Do birth control pills increase the risk of cancer?

Dr. Mehmet Oz, MD
Cardiology (Cardiovascular Disease)
Studies suggest that taking the Pill can increase the risk of cervical cancer, but  gynecologist Dr. Carolyn Westhoff tells Dr. Oz that the benefits outweigh that danger for most women. In this video, she explains what you can do to lower your risk of cervical cancer if you take the Pill.
Researchers believe birth control pills like LoSeasonique do not cause breast cancer. If you have breast cancer, or have a history of breast cancer, the hormones in LoSeasonique may affect hormone-sensitive breast cancer and use of this medication is not recommended. Some research has shown a slightly higher risk of cervical cancer in women who use birth control pills, but the reason could be a higher number of sexual partners for those using oral contraception.
Anthony L. Komaroff, MD
Internal Medicine
The overall risk of cancer in women who use the birth control pill does not appear to be increased.

In fact, there is good evidence that certain cancers, most notably uterine and ovarian cancer, are decreased in women who use the pill. Some controversy remains about whether the pill increases the risk of breast and cervical cancer. If there is an effect, it appears to be very slight and has not been confirmed in all studies.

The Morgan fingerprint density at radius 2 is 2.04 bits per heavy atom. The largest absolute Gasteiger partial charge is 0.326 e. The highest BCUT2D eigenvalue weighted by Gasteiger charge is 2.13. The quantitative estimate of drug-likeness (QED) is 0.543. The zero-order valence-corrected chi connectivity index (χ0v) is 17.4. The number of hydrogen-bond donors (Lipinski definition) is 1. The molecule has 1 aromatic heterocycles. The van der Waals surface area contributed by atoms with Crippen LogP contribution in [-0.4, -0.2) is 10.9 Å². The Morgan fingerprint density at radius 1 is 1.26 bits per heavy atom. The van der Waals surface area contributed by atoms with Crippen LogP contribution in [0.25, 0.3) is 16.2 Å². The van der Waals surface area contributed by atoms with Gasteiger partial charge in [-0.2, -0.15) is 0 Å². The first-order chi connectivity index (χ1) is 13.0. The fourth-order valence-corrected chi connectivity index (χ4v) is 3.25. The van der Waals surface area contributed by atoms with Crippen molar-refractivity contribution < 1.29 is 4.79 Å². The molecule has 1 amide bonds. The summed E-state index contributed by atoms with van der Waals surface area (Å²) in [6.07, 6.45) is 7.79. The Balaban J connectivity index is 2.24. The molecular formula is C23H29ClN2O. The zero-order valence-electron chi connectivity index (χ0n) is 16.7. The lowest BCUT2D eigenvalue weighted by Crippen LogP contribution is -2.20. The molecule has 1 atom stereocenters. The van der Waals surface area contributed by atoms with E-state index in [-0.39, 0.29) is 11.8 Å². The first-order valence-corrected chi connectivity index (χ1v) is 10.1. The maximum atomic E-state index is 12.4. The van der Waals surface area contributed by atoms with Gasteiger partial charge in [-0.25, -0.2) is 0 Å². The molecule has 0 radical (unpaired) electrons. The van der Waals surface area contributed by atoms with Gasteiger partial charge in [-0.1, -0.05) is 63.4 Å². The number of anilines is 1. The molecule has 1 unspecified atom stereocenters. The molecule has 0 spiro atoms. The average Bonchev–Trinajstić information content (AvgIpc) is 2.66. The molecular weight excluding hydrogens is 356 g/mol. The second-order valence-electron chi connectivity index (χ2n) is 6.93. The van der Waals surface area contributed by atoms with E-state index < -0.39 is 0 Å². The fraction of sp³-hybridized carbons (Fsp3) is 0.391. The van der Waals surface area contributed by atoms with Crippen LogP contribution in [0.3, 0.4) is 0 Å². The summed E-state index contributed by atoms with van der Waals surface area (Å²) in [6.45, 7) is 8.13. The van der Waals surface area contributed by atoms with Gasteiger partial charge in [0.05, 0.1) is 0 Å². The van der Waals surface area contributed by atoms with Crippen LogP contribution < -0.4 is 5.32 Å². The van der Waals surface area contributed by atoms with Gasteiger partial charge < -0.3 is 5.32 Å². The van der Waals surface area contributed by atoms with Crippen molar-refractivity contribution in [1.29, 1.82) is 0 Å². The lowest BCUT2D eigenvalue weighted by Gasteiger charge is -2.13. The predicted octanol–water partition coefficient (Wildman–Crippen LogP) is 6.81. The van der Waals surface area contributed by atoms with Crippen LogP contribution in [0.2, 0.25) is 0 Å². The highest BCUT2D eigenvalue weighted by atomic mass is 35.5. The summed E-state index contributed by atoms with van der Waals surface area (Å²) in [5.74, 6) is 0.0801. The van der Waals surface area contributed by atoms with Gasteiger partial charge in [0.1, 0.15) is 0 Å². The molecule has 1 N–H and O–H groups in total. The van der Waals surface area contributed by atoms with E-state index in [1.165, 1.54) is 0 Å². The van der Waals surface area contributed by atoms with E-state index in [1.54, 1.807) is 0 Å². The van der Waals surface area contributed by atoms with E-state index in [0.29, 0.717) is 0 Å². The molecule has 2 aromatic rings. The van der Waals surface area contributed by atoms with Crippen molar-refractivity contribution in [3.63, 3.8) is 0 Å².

The Women's Health Initiative was a large study done to evaluate the risks of hormone therapy in women after menopause. It showed a higher risk of breast cancer in women who used estrogen and progesterone together for more than four years.

However, it is important to note that menopausal women are biologically different from women who take the pill for birth control and the doses of hormone used are not the same. We cannot assume that the hormone effects in these different groups will be the same and studies suggest that this is the case.

Some oral contraceptive pills contain estrogen and progesterone. In this case, it is difficult to separate the effects of one hormone or the other.

The studies on the progesterone only pill are reassuring. They suggest there is no significant increase in breast cancer risk. There are other potentially dangerous but rare effects of hormone contraceptives. These risks include blood clots and heart disease.

The decision to use the pill should be made after you and your doctor carefully consider the risks and weighed them against the benefits of reliable contraception.

Continue Learning about Birth Control Pill

Birth Control Pill

Birth Control Pill

Birth control pills contain estrogen and progesterone to suppress ovulation and prevent pregnancy. Common side effects include bleeding between periods, nausea, weight gain, breast tenderness, mood changes and mild headaches. The ...

birth control pill is one of the most popular and effective contraceptive methods available. When taken correctly -- at the same time every day -- they are 99% effective at preventing pregnancy.
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Important: This content reflects information from various individuals and organizations and may offer alternative or opposing points of view. It should not be used for medical advice, diagnosis or treatment. As always, you should consult with your healthcare provider about your specific health needs.